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Scientists from the University of Amsterdam's Institute for Advanced Study and Informatics Institute investigated movement patterns of visitors of a large dance event in a football stadium in Amsterdam. In Physica A they report that the intermittent and persistent movement patterns of dance event visitors in large sporting venues resemble animal foraging patterns that were also present in our human hunter-gatherer ancestors.
Image: FotograafNiels

If you are an animal looking for a resource, such as food or a mating partner, in a huge area, where the resource is randomly distributed; what tactic would you use to find it? Biologists have found that many animals follow so-called Lévy walk patterns to optimize their foraging. A Lévy walk, also known as Lévy flight, is a random walk in which an animal makes many short movements, with an occasional long movement. The lengths of these movement are distributed according to rules discovered by the French mathematician Paul Lévy.    

Human ancestors

And it’s not just animals that use this tactic to find food. Our own human ancestors also used it for foraging. Even now, we as modern humans often display this type of movement. In the past few decades, scientists have shown that Lévy walk dynamics occur in human mobility across various spatial scales, for instance when we move through cities or on a University Campus.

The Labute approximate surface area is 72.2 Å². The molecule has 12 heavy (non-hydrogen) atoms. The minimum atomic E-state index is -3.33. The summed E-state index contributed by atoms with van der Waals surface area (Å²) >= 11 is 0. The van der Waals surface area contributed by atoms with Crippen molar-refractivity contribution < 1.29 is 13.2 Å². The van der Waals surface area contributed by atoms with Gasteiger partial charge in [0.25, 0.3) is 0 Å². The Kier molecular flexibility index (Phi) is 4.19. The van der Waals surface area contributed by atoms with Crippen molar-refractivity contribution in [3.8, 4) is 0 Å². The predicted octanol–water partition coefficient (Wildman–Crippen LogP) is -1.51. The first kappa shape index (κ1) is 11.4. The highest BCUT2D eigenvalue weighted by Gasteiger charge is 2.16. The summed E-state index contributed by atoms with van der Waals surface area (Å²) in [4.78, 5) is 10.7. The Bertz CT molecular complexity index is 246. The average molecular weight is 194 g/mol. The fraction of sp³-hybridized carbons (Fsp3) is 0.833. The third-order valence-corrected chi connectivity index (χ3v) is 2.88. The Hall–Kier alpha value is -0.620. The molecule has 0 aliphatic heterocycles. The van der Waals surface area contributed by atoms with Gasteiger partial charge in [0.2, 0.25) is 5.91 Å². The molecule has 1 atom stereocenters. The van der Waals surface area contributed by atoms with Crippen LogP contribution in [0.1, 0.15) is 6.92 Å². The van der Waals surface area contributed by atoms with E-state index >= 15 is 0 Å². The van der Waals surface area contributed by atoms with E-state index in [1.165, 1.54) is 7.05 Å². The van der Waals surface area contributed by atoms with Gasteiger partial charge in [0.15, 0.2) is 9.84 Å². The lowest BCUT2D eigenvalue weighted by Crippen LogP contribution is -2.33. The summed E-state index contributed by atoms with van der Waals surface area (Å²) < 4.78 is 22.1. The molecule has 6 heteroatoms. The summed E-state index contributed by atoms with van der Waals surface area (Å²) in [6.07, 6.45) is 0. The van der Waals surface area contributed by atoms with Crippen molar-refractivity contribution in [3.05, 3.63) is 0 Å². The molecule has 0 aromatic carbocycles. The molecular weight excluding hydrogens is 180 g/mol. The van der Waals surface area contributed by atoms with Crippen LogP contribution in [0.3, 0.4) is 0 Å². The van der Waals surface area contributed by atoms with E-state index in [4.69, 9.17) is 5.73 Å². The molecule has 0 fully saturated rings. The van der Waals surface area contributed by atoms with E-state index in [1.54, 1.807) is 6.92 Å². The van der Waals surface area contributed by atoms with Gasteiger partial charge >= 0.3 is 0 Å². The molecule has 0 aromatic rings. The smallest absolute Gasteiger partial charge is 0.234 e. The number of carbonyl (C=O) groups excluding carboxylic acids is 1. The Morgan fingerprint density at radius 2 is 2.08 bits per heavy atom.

A small team of researchers from the University of Amsterdam decided to study whether humans also display this type of movement at large dance events.  Since almost everyone nowadays carries a mobile phone, this offered the researchers an opportunity to study human movement in a real-life field setting. They used anonymised data from nearly 600 WiFi access points within the Johan Cruijff ArenA, a large football stadium in Amsterdam, to track the movements of people during a dance event with the highly popular dj Armin van Buuren in the spring of 2017.  

While it’s clear that the tens of thousands of visitors were not at the event only looking for food, drinks or even a mating partner, their movements, while not pure Lévy walks, do exhibit properties of this typical movement pattern commonly observed in animal foraging.  PhD candidate Philip Rutten states: ‘Although we find no strict evidence of Lévy walks, we do see characteristics that have been found in many other animal movement studies and have been identified as optimal search strategies.’

Publication details

Philip Rutten, Michael H. Lees, Sander Klous and Peter M.A. Sloot, Intermittent and persistent movement patterns of dance event visitors in large sporting venues, in: Physica A: Statistical Mechanics and its Applications, Volume 563, February 1 2021.Doi: